Coping with civic disaster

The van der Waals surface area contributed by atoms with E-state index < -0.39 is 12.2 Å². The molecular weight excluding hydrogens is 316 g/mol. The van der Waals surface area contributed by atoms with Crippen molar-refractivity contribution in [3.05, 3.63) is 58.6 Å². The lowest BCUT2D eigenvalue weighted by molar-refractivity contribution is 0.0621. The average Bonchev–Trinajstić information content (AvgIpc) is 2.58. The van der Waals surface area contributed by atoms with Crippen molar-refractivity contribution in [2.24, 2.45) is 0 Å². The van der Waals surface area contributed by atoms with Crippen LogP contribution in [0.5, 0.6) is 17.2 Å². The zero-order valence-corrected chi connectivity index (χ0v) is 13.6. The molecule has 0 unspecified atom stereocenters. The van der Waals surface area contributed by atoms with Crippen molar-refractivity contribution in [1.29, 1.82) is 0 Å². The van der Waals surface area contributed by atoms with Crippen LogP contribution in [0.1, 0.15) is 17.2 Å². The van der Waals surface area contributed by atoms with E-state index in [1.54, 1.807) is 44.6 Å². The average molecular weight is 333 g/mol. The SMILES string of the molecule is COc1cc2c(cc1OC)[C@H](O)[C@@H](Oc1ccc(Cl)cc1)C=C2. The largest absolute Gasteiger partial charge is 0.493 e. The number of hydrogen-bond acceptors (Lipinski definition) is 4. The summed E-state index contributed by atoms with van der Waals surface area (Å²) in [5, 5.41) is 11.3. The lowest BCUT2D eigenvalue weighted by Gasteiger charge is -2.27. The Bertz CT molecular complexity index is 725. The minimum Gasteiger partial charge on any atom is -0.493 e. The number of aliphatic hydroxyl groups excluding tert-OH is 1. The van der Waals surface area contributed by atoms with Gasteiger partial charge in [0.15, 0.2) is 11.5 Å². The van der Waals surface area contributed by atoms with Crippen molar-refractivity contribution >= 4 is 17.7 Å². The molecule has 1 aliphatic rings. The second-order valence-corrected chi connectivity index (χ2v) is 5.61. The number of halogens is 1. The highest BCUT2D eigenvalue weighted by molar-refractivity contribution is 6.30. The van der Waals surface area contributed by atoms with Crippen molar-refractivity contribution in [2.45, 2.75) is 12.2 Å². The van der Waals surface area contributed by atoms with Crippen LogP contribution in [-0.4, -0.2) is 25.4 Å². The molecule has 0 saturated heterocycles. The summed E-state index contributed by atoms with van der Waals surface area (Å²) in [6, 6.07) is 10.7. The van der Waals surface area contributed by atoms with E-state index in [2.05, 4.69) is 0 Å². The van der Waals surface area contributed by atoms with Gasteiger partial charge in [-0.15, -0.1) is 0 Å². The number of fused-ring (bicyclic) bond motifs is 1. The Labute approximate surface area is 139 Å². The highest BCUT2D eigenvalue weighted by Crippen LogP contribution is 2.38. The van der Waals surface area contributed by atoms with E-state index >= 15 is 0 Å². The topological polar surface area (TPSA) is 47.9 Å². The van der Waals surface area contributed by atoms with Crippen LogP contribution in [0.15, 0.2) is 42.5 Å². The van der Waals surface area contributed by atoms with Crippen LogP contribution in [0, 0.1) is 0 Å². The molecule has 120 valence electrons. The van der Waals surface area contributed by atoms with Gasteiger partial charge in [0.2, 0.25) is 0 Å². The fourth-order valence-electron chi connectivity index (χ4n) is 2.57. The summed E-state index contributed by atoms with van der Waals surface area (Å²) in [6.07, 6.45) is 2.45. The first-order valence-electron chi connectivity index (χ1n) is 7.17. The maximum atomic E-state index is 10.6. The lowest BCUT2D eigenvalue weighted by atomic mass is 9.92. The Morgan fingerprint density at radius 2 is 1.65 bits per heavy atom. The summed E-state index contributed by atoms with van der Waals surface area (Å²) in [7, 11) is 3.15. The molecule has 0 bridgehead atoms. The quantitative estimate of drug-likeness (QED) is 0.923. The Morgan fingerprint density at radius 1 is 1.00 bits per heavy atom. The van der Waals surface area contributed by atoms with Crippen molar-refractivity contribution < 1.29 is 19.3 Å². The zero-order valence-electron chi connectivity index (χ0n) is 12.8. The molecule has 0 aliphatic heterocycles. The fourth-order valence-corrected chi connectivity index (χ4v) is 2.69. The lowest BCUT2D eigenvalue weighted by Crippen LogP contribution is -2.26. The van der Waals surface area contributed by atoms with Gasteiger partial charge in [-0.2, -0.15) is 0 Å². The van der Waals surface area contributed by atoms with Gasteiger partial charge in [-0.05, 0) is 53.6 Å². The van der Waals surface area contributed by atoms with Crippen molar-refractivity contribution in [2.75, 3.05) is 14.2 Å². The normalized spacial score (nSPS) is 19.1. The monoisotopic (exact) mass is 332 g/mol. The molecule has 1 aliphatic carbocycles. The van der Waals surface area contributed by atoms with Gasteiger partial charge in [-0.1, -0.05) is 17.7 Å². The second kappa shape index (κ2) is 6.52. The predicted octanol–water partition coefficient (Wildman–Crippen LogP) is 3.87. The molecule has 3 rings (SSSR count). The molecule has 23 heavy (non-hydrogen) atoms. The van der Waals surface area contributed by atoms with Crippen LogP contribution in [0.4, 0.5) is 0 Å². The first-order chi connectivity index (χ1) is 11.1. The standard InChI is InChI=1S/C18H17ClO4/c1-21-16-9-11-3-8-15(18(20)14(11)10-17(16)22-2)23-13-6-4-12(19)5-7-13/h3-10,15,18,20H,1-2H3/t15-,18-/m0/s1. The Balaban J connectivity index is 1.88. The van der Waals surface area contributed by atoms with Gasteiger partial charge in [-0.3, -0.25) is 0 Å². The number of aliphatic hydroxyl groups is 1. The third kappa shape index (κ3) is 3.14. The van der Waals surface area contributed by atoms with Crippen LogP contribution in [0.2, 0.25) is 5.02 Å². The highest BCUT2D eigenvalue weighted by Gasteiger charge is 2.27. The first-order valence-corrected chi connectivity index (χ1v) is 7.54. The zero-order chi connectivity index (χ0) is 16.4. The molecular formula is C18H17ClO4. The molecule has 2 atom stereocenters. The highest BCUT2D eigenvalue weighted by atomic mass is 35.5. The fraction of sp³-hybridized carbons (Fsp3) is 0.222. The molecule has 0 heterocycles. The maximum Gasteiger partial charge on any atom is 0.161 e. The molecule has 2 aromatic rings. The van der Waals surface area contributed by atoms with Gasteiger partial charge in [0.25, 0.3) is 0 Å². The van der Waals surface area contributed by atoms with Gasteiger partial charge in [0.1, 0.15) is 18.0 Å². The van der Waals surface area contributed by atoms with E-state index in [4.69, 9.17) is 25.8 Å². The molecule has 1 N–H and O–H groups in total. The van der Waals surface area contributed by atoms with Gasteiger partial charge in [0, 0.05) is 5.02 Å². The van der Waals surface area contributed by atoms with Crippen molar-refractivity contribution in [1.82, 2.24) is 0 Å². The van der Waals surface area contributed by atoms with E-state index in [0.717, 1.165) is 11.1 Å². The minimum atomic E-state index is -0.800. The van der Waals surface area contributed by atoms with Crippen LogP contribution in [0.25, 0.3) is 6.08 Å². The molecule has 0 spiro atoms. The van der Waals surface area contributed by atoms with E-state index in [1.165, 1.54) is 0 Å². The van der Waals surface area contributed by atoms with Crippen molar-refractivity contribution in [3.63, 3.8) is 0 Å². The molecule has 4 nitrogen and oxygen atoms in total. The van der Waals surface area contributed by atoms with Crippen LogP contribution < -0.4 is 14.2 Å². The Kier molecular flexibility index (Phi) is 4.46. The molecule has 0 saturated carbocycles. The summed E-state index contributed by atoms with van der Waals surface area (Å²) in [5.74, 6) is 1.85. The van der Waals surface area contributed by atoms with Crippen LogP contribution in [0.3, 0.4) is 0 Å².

first_imgCoping with civic disasterOn 1 Mar 2003 in Personnel Today HR directors who have a clear strategy for coping with civic disasters canhelp limit the damage – and hone leadership skills in their organisation at thesame time, by Helen Vandevelde, Talent management consultantIf you want to discover how effective a leader you really are, just findyourself an emergency to manage. It does not matter whether it is a fire, aflood or a terrorist attack, you will not find a spotlight that exposes yourstrengths and weaknesses more glaringly. Yet emergencies throw up leadershiptests at every level of an organisation. It is this, rather than their rarity,that makes emergencies unique organisational events. Donald Norrie, county emergency planning officer with Cumbria CountyCouncil, says the ability to deal with an emergency has nothing to do with yourplace in the hierarchy. He once upset a chief officer (outside Cumbria) whoasked him what role he would suggest to her in an emergency. “I told herit depended on her strengths and weaknesses.” Planning and training for emergencies has been a long tradition in thepublic sector by virtue of its statutory status. But the private sector, too,is taking the issue more seriously, especially since 11 September 2001. Manycompanies ask for advice from local authority emergency planning units. In terms of planning, there is a temptation to develop a set of procedures forevery eventuality. That just clogs the organisation up with the bureaucraticsuperglue. “We don’t plan for plagues of frogs and locusts,” saysNorrie. Effective management of emergencies relies on people who can improvise, butfrom within a role allocated to them specifically for the purpose. For example,because several agencies are dealing with an emergency, communication betweenthem is critically important. So you need people who can take and pass onmessages reliably. Another group needs to deal with external enquiries. Human resources managers are at the heart of maintaining staff morale andwelfare. Some staff are unable to cope with the role assigned to them. Theyneed to be spotted quickly and put onto maintaining essential services.Personnel managers take the initiative in reorganising work patterns. Peoplehave to convert to shift patterns to maintain 24/7 cover. Backfilling has to beorganised. Other staff push themselves too hard. They need to be told to rest betweenemergency shifts. Their stress levels needs to be monitored and some staff willfeel a sense of bereavement as a consequence of, for example, their classroombeing gutted by fire, or by the distress shown by bereaved relatives. Some mayneed specialised counselling support for the trauma they have suffered. The main difference between the public and the private sector, is that thework of the public sector goes on for much longer and has a wider geographicalimpact. The private sector focuses on immediate business issues such asmaintaining continuity of service or manufacture. The public sector has torepair the damage done to communities. A number of companies offer to take on outsourced emergency planningservices, but this option has its drawbacks. Alan Brand, director of hotel andestate services at Henley Management College, says: “You need to haveintimate knowledge of your own operation. This isn’t something that someoneelse can do for you. “And it goes well beyond evacuating a building. Communicating with keystakeholders and managing the media are vital too, as are salvage. documentrecovery. systems recovery. and business continuity. The training foremergencies is thorough too. We got Buckinghamshire County Council in to helpus. We accessed all the tools, models and floorplans and we ran a simulatedtable-top exercise using a credible scenario. All participants got real valuefrom the exercise.” Training is essential when it comes to honing crisis management skills.Competent and confident people are usually good at exercising leadership in acrisis, but they have to work collaboratively – this is not the place for BruceWillis heroics. We all know about volunteer firefighters who create their own bush fires toget the credit for putting them out. Disciplinary procedures do not go into thedeep freeze during emergencies. Personnel managers have to deal withattention-seeking individuals who may exacerbate the crisis in just to givethemselves a platform to act as heroes. Most training is based on simulations. The challenge, as Cumbria’s Norriepoints out, is preparing people for things they have never seen in their lives.”We do it on the basis of the kinds of roles that are needed in anemergency: people ready to sift and collate information and, if necessary, passit into the public domain; dealing with the media; operating helplines – andknowing how to deal with members of the public who are quite naturally veryupset and often angry; and running a reception centre.” Managing a reception centre is not as straightforward as it sounds.”People have different priorities,” Norrie recalls. “Some insiston taking their rabbits or Rottweilers along with them. Others come home blinddrunk from the pub impervious to the fact that their house has been burneddown. We get drug users suffering withdrawal. You need to know how to manage aninteresting social mix.” n Helen Vandevelde delivers conference and in-house programmes on talentmanagement Related posts:No related photos. Comments are closed. Previous Article Next Articlelast_img read more